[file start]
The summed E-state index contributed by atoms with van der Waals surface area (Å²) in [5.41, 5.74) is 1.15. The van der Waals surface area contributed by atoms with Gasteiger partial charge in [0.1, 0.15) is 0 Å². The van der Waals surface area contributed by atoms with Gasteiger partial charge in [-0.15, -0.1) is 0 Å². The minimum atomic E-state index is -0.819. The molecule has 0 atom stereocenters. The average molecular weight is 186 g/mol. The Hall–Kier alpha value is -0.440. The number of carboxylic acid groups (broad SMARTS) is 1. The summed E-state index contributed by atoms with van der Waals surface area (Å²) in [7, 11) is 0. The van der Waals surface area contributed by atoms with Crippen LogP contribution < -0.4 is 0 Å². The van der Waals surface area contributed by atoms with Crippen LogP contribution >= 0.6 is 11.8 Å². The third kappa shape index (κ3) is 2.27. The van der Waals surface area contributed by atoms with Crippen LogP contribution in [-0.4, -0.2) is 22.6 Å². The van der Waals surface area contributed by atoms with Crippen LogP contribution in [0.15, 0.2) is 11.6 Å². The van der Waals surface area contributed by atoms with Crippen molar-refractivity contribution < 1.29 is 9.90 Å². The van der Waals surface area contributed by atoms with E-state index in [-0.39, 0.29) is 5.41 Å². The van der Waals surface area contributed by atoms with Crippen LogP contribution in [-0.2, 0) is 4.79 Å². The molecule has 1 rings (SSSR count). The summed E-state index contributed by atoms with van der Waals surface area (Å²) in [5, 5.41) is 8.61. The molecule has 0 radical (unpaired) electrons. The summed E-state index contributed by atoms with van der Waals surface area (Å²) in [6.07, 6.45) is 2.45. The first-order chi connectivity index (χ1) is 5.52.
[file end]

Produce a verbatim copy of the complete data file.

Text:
The summed E-state index contributed by atoms with van der Waals surface area (Å²) in [5.41, 5.74) is 1.15. The van der Waals surface area contributed by atoms with Gasteiger partial charge in [0.1, 0.15) is 0 Å². The van der Waals surface area contributed by atoms with Gasteiger partial charge in [-0.15, -0.1) is 0 Å². The minimum atomic E-state index is -0.819. The molecule has 0 atom stereocenters. The average molecular weight is 186 g/mol. The Hall–Kier alpha value is -0.440. The number of carboxylic acid groups (broad SMARTS) is 1. The summed E-state index contributed by atoms with van der Waals surface area (Å²) in [7, 11) is 0. The van der Waals surface area contributed by atoms with Crippen LogP contribution < -0.4 is 0 Å². The van der Waals surface area contributed by atoms with Crippen LogP contribution >= 0.6 is 11.8 Å². The third kappa shape index (κ3) is 2.27. The van der Waals surface area contributed by atoms with Crippen LogP contribution in [-0.4, -0.2) is 22.6 Å². The van der Waals surface area contributed by atoms with Crippen LogP contribution in [0.15, 0.2) is 11.6 Å². The van der Waals surface area contributed by atoms with Crippen molar-refractivity contribution < 1.29 is 9.90 Å². The van der Waals surface area contributed by atoms with E-state index in [-0.39, 0.29) is 5.41 Å². The van der Waals surface area contributed by atoms with Crippen LogP contribution in [-0.2, 0) is 4.79 Å². The molecule has 1 rings (SSSR count). The summed E-state index contributed by atoms with van der Waals surface area (Å²) in [5, 5.41) is 8.61. The molecule has 0 radical (unpaired) electrons. The summed E-state index contributed by atoms with van der Waals surface area (Å²) in [6.07, 6.45) is 2.45. The first-order chi connectivity index (χ1) is 5.52.